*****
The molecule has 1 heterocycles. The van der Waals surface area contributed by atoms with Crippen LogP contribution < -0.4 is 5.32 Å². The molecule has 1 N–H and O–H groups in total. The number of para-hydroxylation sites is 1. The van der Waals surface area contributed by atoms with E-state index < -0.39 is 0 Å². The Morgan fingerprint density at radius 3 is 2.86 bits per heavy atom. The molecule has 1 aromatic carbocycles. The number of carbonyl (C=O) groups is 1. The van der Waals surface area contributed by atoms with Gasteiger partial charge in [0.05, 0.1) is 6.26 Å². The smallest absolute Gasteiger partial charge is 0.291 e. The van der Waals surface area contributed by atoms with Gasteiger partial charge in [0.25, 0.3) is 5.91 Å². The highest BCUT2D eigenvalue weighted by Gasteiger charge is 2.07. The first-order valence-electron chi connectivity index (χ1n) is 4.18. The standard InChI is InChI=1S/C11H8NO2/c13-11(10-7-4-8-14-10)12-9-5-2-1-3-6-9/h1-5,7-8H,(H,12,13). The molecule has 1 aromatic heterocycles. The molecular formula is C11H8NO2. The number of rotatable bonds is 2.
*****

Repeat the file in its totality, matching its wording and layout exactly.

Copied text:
The molecule has 1 heterocycles. The van der Waals surface area contributed by atoms with Crippen LogP contribution < -0.4 is 5.32 Å². The molecule has 1 N–H and O–H groups in total. The number of para-hydroxylation sites is 1. The van der Waals surface area contributed by atoms with E-state index < -0.39 is 0 Å². The Morgan fingerprint density at radius 3 is 2.86 bits per heavy atom. The molecule has 1 aromatic carbocycles. The number of carbonyl (C=O) groups is 1. The van der Waals surface area contributed by atoms with Gasteiger partial charge in [0.05, 0.1) is 6.26 Å². The smallest absolute Gasteiger partial charge is 0.291 e. The van der Waals surface area contributed by atoms with Gasteiger partial charge in [0.25, 0.3) is 5.91 Å². The highest BCUT2D eigenvalue weighted by Gasteiger charge is 2.07. The first-order valence-electron chi connectivity index (χ1n) is 4.18. The standard InChI is InChI=1S/C11H8NO2/c13-11(10-7-4-8-14-10)12-9-5-2-1-3-6-9/h1-5,7-8H,(H,12,13). The molecule has 1 aromatic heterocycles. The molecular formula is C11H8NO2. The number of rotatable bonds is 2.